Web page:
He says they searched extensively to find a subject like Ted before filming began. "We picked somebody who was able to pass a medical exam, a psychiatric evaluation, a drug test. When he did receive the money, I actually for the first time felt quite optimistic," Wayne says. "Ted had talked about wanting to get a one-bedroom apartment, a job, he was so happy. And I thought, 'Wow, this is really great. Because of me and someone else's money maybe this will really turn his life around.'"
While Ted received financial counseling to deal with his influx of money, his old habits died hard. Ted got a room but continued to sleep on the floor. He still collected cans and bottles, the primary way he'd survived for years. Ted also spread his wealth around—he says he paid off friends' debt, bought a friend a new car and himself a truck that cost $34,084.89. He also got married.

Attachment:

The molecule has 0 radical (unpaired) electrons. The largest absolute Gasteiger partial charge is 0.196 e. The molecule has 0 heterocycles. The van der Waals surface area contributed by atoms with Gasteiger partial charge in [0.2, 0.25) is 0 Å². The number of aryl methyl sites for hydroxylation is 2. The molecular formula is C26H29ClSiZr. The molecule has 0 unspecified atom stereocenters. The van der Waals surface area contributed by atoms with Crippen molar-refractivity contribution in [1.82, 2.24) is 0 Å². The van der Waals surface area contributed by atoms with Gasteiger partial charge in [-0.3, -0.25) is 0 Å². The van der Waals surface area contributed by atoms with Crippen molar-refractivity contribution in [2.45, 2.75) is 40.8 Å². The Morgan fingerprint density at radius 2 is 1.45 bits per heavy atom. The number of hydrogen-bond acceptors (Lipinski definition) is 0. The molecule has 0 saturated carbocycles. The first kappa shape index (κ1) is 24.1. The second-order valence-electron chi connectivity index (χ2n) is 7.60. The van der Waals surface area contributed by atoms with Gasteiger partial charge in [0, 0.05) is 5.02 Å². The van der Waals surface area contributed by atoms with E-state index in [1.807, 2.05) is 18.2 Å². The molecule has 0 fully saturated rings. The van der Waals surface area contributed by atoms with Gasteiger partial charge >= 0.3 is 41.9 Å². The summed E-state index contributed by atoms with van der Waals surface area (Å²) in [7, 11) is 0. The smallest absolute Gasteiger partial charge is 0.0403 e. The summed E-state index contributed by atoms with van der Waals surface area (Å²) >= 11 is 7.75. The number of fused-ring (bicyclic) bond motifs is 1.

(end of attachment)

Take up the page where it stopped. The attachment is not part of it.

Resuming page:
"You never think...the money's going to run out sooner or later," Ted says. "At the time I was living in L.A., and I thought with having that money, I could go back to Sacramento and reunite with my family, and that it would change everything. It did for a while—I had more friends than I could count."